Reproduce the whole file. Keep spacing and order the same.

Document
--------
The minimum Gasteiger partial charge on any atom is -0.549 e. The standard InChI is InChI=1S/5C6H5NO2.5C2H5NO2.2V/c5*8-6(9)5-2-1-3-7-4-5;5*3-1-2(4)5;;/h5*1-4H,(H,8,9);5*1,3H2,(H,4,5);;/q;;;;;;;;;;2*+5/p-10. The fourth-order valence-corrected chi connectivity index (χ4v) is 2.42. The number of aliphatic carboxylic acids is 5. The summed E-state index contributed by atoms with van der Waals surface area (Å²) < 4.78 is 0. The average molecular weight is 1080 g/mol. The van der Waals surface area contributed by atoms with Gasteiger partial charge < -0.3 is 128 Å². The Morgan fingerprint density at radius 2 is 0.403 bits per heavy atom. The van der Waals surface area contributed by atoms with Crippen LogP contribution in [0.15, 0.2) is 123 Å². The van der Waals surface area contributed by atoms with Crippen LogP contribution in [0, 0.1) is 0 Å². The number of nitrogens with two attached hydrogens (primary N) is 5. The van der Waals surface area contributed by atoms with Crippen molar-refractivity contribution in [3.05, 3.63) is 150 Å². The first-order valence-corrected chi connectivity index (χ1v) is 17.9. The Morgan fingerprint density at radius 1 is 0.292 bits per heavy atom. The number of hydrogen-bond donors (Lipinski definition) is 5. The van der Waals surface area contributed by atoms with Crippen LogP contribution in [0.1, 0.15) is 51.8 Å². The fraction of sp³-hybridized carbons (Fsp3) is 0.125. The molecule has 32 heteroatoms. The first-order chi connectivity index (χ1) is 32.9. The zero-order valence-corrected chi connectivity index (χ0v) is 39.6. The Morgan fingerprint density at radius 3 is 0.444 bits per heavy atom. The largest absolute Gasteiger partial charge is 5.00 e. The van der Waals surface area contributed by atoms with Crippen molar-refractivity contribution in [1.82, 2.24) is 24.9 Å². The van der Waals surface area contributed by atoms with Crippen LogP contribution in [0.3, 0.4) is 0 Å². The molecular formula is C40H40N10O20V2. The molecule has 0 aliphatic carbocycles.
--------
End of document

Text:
The minimum Gasteiger partial charge on any atom is -0.549 e. The standard InChI is InChI=1S/5C6H5NO2.5C2H5NO2.2V/c5*8-6(9)5-2-1-3-7-4-5;5*3-1-2(4)5;;/h5*1-4H,(H,8,9);5*1,3H2,(H,4,5);;/q;;;;;;;;;;2*+5/p-10. The fourth-order valence-corrected chi connectivity index (χ4v) is 2.42. The number of aliphatic carboxylic acids is 5. The summed E-state index contributed by atoms with van der Waals surface area (Å²) < 4.78 is 0. The average molecular weight is 1080 g/mol. The van der Waals surface area contributed by atoms with Gasteiger partial charge < -0.3 is 128 Å². The Morgan fingerprint density at radius 2 is 0.403 bits per heavy atom. The van der Waals surface area contributed by atoms with Crippen LogP contribution in [0.15, 0.2) is 123 Å². The van der Waals surface area contributed by atoms with Crippen LogP contribution in [0, 0.1) is 0 Å². The number of nitrogens with two attached hydrogens (primary N) is 5. The van der Waals surface area contributed by atoms with Crippen molar-refractivity contribution in [3.05, 3.63) is 150 Å². The first-order valence-corrected chi connectivity index (χ1v) is 17.9. The Morgan fingerprint density at radius 1 is 0.292 bits per heavy atom. The number of hydrogen-bond donors (Lipinski definition) is 5. The van der Waals surface area contributed by atoms with Crippen LogP contribution in [0.1, 0.15) is 51.8 Å². The fraction of sp³-hybridized carbons (Fsp3) is 0.125. The molecule has 32 heteroatoms. The first-order chi connectivity index (χ1) is 32.9. The zero-order valence-corrected chi connectivity index (χ0v) is 39.6. The Morgan fingerprint density at radius 3 is 0.444 bits per heavy atom. The largest absolute Gasteiger partial charge is 5.00 e. The van der Waals surface area contributed by atoms with Crippen molar-refractivity contribution in [1.82, 2.24) is 24.9 Å². The van der Waals surface area contributed by atoms with Crippen LogP contribution in [0.3, 0.4) is 0 Å². The molecular formula is C40H40N10O20V2. The molecule has 0 aliphatic carbocycles.